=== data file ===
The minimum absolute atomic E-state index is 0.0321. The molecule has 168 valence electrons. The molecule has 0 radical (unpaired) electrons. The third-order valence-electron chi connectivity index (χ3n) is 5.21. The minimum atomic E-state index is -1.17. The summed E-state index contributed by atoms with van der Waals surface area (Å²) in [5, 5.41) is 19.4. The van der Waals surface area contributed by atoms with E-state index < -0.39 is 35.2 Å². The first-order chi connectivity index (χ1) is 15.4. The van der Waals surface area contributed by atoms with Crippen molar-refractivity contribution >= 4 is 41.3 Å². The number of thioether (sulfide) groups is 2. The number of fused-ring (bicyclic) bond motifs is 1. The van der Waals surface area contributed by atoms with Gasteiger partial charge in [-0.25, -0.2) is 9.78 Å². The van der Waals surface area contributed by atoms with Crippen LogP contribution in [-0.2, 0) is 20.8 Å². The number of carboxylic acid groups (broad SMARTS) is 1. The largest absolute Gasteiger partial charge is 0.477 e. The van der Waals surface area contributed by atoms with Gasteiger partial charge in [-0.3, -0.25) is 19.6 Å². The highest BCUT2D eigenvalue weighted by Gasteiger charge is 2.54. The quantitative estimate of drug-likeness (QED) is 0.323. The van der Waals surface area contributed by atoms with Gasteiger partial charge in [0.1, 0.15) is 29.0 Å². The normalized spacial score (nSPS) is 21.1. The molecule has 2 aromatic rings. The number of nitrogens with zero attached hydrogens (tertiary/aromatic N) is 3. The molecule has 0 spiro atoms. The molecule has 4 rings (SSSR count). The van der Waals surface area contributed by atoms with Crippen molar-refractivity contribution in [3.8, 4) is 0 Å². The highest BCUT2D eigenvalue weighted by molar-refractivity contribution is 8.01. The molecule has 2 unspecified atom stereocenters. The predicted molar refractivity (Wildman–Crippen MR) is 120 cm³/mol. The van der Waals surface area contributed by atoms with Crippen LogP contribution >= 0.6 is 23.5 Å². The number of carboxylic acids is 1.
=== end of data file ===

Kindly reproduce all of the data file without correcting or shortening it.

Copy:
The minimum absolute atomic E-state index is 0.0321. The molecule has 168 valence electrons. The molecule has 0 radical (unpaired) electrons. The third-order valence-electron chi connectivity index (χ3n) is 5.21. The minimum atomic E-state index is -1.17. The summed E-state index contributed by atoms with van der Waals surface area (Å²) in [5, 5.41) is 19.4. The van der Waals surface area contributed by atoms with E-state index < -0.39 is 35.2 Å². The first-order chi connectivity index (χ1) is 15.4. The van der Waals surface area contributed by atoms with Crippen molar-refractivity contribution >= 4 is 41.3 Å². The number of thioether (sulfide) groups is 2. The number of fused-ring (bicyclic) bond motifs is 1. The van der Waals surface area contributed by atoms with Gasteiger partial charge in [-0.25, -0.2) is 9.78 Å². The van der Waals surface area contributed by atoms with Crippen LogP contribution in [-0.2, 0) is 20.8 Å². The number of carboxylic acid groups (broad SMARTS) is 1. The largest absolute Gasteiger partial charge is 0.477 e. The van der Waals surface area contributed by atoms with Gasteiger partial charge in [-0.3, -0.25) is 19.6 Å². The highest BCUT2D eigenvalue weighted by Gasteiger charge is 2.54. The quantitative estimate of drug-likeness (QED) is 0.323. The van der Waals surface area contributed by atoms with Gasteiger partial charge in [0.1, 0.15) is 29.0 Å². The normalized spacial score (nSPS) is 21.1. The molecule has 2 aromatic rings. The number of nitrogens with zero attached hydrogens (tertiary/aromatic N) is 3. The molecule has 0 spiro atoms. The molecule has 4 rings (SSSR count). The van der Waals surface area contributed by atoms with Crippen molar-refractivity contribution in [3.8, 4) is 0 Å². The highest BCUT2D eigenvalue weighted by molar-refractivity contribution is 8.01. The molecule has 2 unspecified atom stereocenters. The predicted molar refractivity (Wildman–Crippen MR) is 120 cm³/mol. The van der Waals surface area contributed by atoms with Crippen LogP contribution >= 0.6 is 23.5 Å². The number of carboxylic acids is 1.